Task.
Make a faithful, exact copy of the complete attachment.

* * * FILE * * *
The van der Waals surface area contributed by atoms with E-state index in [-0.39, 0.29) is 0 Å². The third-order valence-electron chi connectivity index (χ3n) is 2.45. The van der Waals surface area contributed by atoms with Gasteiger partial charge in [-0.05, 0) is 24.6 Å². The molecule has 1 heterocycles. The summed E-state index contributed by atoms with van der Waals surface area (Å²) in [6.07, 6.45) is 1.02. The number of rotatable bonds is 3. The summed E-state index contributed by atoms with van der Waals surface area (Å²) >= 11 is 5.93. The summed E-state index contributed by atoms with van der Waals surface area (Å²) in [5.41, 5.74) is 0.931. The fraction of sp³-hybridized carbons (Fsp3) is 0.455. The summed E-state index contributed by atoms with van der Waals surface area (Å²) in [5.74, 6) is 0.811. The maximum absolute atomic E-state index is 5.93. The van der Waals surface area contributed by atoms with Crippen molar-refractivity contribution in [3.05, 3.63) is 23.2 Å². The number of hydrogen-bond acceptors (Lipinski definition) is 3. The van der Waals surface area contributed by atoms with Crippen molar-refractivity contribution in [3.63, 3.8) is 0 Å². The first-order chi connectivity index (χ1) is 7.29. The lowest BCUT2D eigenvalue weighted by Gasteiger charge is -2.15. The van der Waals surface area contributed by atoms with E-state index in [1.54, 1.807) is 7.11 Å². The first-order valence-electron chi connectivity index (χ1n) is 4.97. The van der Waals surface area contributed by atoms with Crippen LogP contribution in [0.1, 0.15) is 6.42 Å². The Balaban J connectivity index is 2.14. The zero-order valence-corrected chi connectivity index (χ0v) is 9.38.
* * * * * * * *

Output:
The van der Waals surface area contributed by atoms with E-state index in [-0.39, 0.29) is 0 Å². The third-order valence-electron chi connectivity index (χ3n) is 2.45. The van der Waals surface area contributed by atoms with Gasteiger partial charge in [-0.05, 0) is 24.6 Å². The molecule has 1 heterocycles. The summed E-state index contributed by atoms with van der Waals surface area (Å²) in [6.07, 6.45) is 1.02. The number of rotatable bonds is 3. The summed E-state index contributed by atoms with van der Waals surface area (Å²) >= 11 is 5.93. The summed E-state index contributed by atoms with van der Waals surface area (Å²) in [5.41, 5.74) is 0.931. The fraction of sp³-hybridized carbons (Fsp3) is 0.455. The summed E-state index contributed by atoms with van der Waals surface area (Å²) in [5.74, 6) is 0.811. The maximum absolute atomic E-state index is 5.93. The van der Waals surface area contributed by atoms with Crippen molar-refractivity contribution in [3.05, 3.63) is 23.2 Å². The number of hydrogen-bond acceptors (Lipinski definition) is 3. The van der Waals surface area contributed by atoms with Crippen molar-refractivity contribution in [3.63, 3.8) is 0 Å². The first-order chi connectivity index (χ1) is 7.29. The lowest BCUT2D eigenvalue weighted by Gasteiger charge is -2.15. The van der Waals surface area contributed by atoms with E-state index in [1.54, 1.807) is 7.11 Å². The first-order valence-electron chi connectivity index (χ1n) is 4.97. The van der Waals surface area contributed by atoms with Crippen LogP contribution in [0.1, 0.15) is 6.42 Å². The Balaban J connectivity index is 2.14. The zero-order valence-corrected chi connectivity index (χ0v) is 9.38.